The Economic Times, November 01, 2023
By Pradeep S Mehta and Advaiyot Sharma
An emphasis on reposing faith in multilateralism has been a hallmark of India’s G20 Presidency, which is now entering its final lap. The concluding paragraphs of the G20 New Delhi Leaders’ Declaration reiterated a commitment to the G20’s continued operation “in the spirit of multilateralism, on the basis of consensus, with all members participating on an equal footing in all its events…”. It was this very “spirit of multilateralism” which carried the day at the New Delhi G20 Summit. This spirit must pervade the functioning of the G20 and all other multilateral groupings in the coming years.
In Delhi, the G20 chose to convey a message of standing together for collective interests, rather than letting hardline positions on specific issues hold a veto. It must be recognised that such a favourable outcome would not have been possible without a commitment to the core principles of multilateralism.
The United Nations recognises consultation, inclusion and solidarity as the three foundational pillars of multilateral cooperation. In addition, collective decision-making lies at the heart of multilateralism. India deserves full praise for leading from the front in adhering to these principles, which formed the basis for bringing the fractured group together and achieving the breakthrough G20 success.
This spirit of multilateralism was showcased first and foremost by the admission of the African Union (AU) into the G20 fold, among other initiatives.
The inclusion of the AU in the G20 is a firm expression of solidarity with and inclusion of African priorities in the international economic development agenda. This was long overdue.
The AU’s inclusion is aligned with the principles of multilateral cooperation, representing both an enhancement of the quantitative (a greater number of voices from the Global South in international economic decision-making processes) as well as qualitative (a better representation of the diversity of interests in the global economy) dimensions of multilateralism.
Further, the consensus-based Declaration by G20 Leaders was itself driven by the spirit of multilateralism.
The Summit-level gathering was the first meeting under India’s G20 Presidency to agree to a consensus document. All previous G20 Ministerial Meetings this year had been able to produce only a Chair’s Summary, with the outcome document containing footnotes capturing the differing issue-based positions of G20 members.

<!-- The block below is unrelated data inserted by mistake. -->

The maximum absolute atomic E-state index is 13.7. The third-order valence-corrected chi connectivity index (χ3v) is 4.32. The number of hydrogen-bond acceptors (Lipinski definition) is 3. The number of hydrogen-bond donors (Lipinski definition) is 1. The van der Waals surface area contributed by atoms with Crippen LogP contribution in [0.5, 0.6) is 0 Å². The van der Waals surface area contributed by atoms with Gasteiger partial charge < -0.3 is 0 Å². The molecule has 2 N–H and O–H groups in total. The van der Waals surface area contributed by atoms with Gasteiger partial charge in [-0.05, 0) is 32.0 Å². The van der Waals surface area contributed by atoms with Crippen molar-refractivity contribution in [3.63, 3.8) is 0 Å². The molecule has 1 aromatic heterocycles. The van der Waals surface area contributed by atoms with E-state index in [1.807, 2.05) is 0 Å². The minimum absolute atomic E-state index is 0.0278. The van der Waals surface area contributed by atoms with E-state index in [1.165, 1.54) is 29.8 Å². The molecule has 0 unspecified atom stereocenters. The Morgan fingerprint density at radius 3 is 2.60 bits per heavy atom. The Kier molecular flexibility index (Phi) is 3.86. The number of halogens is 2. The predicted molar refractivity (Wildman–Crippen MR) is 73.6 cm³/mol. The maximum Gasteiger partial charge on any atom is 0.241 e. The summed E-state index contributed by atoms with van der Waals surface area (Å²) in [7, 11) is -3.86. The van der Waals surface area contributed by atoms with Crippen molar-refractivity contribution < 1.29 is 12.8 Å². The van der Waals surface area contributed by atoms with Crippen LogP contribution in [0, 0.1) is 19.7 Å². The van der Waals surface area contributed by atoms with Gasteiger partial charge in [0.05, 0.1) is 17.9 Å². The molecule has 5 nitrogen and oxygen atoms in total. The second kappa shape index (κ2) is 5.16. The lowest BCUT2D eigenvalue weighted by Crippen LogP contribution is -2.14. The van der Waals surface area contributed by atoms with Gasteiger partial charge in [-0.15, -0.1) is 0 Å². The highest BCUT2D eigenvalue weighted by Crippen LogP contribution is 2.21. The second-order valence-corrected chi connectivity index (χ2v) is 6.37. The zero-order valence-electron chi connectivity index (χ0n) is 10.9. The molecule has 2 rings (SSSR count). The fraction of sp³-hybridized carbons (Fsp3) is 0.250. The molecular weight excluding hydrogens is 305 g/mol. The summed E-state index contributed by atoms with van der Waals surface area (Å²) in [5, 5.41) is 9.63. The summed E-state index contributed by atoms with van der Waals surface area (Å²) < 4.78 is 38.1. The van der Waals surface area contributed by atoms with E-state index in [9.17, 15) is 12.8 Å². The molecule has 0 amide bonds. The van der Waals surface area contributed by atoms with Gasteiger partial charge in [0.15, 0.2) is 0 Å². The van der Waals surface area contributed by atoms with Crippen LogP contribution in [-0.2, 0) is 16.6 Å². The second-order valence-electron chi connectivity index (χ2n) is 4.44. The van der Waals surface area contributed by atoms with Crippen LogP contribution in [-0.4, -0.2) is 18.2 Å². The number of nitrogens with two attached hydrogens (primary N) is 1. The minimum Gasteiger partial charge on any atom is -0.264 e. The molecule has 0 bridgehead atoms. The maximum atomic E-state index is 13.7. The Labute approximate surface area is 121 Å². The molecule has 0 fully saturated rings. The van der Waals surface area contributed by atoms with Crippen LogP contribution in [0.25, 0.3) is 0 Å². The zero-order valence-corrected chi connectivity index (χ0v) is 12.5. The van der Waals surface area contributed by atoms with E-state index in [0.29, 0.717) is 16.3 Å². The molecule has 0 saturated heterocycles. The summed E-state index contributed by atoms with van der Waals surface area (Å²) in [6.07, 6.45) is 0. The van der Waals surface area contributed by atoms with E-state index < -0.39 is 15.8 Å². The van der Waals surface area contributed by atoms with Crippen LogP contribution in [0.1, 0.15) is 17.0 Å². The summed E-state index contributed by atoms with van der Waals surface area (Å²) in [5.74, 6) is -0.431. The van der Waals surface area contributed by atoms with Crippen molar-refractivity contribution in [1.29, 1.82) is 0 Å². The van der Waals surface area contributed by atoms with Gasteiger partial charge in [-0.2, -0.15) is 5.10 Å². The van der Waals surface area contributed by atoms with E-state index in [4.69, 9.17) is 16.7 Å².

That it took till the Leaders’ meeting, when the stakes were highest, for the grouping to finally agree to set aside their differences and unanimously back a Declaration shows how challenging the negotiations over the course of the year were.
It is no mean feat to achieve concurrence of views in acceptable diplomatic language on such a wide range of issues amongst a grouping as diverse as the G20, particularly in the prevailing geopolitical scenario.
This is also a testament to the diplomatic skills of negotiators from India and the other G20 countries. Apart from the necessary political backing, the instincts of seasoned negotiators, supported by a team which treated complexity as a challenge, were instrumental in cultivating consensus.
Amitabh Kant, India’s G20 Sherpa, played no small part in this. I have personally known and worked with him over the course of many years, particularly during his previous stints as CEO, NITI Aayog and Secretary, Department of Industrial Policy and Promotion. His range, depth and positive attitude are unsurpassed – he is equally at ease discussing economic policy and regulatory reforms, as he is discussing geopolitics and international relations, despite not being a career diplomat. On reforms he is always gung ho, and I had thus named him as Amitabh Adrenaline Kant.
In his remarks at CUTS International’s 40th anniversary event in New Delhi in late May this year, Kant spoke about the myriad challenges facing multilateralism. He gave an example of how multilateral financial institutions were designed for a different era, and now needed urgent reform to be made fit for the 21st century. This has been reflected in the G20 Leaders’ Declaration, with a clarion call for reforming international financial institutions.
Overall, the G20 under India’s Presidency achieved significantly more than just hosting a successful annual Summit. In an era of resurgent unilateralism, particularly in economic policy, it brought the spirit of multilateralism back to the forefront. It demonstrated the potential of multilateral cooperation to collectively identify and address the most significant challenges of our time.
Unfortunately, barely a month after the successful G20 Summit, the global economy now faces a fresh threat of economic and geopolitical instability arising from the situation in the Middle East. This has the potential to divert already scarce resources and become a new roadblock to multilateral cooperation in areas such as international trade cooperation, climate change mitigation and adaptation, biodiversity repair, and debt restructuring for developing countries, among others.
Brazil will take over the reins of the G20 Presidency from December this year. While each G20 Presidency faces unique challenges and must rise to the occasion, there must also be consistent efforts by all Presidencies to preserve and foster the spirit of multilateralism. India has shown the way.
The authors work for CUTS International, a global public policy research & advocacy group.
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